BISMARCK, N.D. (AP) — Nearly 100 groups and businesses in North Dakota have shown interest in producing or dispensing medical marijuana, pleasing state officials who are establishing a network for making the drug available to qualified patients.
The Health Department in June asked those interested in being a part of the system to notify the agency by the end of the month so it could gauge interest. The request drew 97 nonbinding letters of intent, exceeding expectations, according to Kenan Bullinger, director of the department’s medical marijuana division.
“I’m pretty sure we’re going to have the ability to have a dispensary in each part of the state,” he said.
North Dakota voters last November approved medical marijuana, and the Legislature earlier this year crafted regulations that Gov. Doug Burgum approved in April. The North Dakota Compassionate Care Act allows the use of medical marijuana to treat 17 medical conditions, along with terminal illnesses. The Health Department will register two “compassion centers” to grow and process the drug and eight more to dispense it.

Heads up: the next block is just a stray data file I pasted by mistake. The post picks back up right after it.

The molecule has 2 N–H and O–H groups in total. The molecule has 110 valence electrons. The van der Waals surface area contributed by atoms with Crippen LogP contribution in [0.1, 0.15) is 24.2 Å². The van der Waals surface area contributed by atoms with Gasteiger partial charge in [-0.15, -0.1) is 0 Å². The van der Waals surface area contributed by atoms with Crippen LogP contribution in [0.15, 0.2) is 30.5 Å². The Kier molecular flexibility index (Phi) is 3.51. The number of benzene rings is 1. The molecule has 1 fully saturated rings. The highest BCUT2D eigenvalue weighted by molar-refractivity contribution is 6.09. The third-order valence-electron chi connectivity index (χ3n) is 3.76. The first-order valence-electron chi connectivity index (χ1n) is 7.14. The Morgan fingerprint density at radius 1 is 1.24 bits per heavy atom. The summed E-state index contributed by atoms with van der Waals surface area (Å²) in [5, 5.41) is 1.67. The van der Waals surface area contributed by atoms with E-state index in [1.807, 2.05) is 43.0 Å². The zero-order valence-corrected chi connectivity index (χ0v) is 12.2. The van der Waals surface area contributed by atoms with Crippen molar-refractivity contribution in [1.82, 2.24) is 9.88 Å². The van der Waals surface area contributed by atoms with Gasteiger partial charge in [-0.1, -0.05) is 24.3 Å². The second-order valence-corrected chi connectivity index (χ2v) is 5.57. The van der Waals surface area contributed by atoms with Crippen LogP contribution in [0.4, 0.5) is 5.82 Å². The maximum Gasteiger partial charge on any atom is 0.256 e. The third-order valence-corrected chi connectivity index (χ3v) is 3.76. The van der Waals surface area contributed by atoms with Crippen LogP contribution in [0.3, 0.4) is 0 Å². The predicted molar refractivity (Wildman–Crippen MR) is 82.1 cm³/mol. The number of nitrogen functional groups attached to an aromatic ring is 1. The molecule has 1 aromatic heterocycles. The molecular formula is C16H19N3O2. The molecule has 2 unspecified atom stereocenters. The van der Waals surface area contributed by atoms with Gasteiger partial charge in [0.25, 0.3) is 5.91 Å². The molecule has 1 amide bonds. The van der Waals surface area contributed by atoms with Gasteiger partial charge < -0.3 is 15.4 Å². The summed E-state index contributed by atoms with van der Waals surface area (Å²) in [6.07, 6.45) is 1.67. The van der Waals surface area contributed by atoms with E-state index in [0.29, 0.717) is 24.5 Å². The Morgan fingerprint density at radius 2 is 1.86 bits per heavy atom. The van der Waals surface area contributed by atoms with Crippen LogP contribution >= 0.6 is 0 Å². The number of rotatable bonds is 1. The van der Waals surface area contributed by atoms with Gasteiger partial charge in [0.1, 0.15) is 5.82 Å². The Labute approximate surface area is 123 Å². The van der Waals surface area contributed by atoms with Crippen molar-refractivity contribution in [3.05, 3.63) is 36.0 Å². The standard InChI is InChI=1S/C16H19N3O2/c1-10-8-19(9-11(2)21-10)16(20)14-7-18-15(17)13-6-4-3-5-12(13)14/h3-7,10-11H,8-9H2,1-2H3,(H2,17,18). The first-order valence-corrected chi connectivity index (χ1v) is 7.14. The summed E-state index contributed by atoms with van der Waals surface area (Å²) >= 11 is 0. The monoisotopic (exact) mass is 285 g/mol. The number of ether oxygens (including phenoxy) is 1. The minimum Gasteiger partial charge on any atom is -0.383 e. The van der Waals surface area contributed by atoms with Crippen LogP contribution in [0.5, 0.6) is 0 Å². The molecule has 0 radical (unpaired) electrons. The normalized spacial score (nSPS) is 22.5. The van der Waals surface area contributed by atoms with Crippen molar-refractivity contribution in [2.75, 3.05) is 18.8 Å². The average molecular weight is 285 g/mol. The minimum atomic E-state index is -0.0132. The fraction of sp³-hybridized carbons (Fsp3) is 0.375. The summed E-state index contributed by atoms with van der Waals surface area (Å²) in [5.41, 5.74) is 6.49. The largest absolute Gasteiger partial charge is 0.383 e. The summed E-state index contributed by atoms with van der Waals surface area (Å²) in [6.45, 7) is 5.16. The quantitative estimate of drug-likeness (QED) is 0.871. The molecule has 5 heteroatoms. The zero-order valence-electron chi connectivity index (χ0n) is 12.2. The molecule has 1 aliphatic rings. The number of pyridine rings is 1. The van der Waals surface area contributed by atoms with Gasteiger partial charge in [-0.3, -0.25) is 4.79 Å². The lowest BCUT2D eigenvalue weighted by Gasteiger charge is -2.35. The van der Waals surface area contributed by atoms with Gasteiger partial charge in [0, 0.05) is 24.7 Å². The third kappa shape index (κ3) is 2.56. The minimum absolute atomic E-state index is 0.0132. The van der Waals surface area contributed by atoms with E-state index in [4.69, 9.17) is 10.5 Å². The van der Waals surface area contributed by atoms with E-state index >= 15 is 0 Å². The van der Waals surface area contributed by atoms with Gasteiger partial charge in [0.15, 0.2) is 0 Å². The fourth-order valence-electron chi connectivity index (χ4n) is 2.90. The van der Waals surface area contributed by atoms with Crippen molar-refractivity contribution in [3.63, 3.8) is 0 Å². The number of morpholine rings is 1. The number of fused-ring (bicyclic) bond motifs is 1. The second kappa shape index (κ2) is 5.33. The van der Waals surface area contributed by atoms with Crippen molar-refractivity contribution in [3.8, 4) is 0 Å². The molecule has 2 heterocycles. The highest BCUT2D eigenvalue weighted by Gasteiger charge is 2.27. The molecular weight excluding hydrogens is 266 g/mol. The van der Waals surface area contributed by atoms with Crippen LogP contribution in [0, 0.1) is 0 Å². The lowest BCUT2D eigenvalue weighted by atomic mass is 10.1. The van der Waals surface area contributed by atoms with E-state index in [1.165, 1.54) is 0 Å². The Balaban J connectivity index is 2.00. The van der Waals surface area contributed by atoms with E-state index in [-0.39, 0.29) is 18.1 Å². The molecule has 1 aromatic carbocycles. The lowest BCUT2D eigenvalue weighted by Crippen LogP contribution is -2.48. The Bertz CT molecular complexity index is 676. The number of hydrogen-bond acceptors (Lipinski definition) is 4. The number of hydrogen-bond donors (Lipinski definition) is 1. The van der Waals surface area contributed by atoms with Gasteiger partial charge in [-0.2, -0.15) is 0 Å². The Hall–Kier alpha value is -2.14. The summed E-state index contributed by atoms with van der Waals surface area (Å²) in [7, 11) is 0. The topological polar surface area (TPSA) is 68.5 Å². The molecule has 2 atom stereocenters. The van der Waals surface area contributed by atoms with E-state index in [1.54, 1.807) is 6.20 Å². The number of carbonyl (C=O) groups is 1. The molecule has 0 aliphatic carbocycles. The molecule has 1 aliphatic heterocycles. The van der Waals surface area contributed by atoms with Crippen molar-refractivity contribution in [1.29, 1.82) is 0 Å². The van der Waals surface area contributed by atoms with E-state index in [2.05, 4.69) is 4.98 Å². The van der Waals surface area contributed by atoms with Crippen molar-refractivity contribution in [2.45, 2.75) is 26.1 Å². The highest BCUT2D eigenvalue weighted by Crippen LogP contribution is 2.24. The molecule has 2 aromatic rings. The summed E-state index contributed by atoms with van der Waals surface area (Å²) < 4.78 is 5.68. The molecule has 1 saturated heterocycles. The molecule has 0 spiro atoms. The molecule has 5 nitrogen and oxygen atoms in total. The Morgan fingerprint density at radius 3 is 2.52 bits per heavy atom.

The Health Department is finishing the process of drafting administrative rules that will cover such things as lab testing, security requirements and transportation regulations. Once that’s complete, the agency will accept formal applications from potential processors and distributers — likely starting later this month and running through mid-October. Unlike the letter-of-intent process, those who apply will have to pay a non-refundable $5,000 application fee.
A committee will be set up to review proposals. It likely will include people with medical, legal, regulatory and laboratory testing expertise.
“It will be a good cross section of backgrounds, both government and non-government people,” Bullinger said.
The Health Department is crafting a scoring and ranking system for applications, fine-tuning information gleaned from other states’ experiences.
“The beauty in all of this, we’ve had a number of other states that have done this in the past,” Bullinger said. “We’ve looked at a number of states’ scoring systems, and how they ranked (applications).”
The Health Department hopes to make final selections by the end of November. That likely would mean medical marijuana would be available by late spring or early summer of 2018.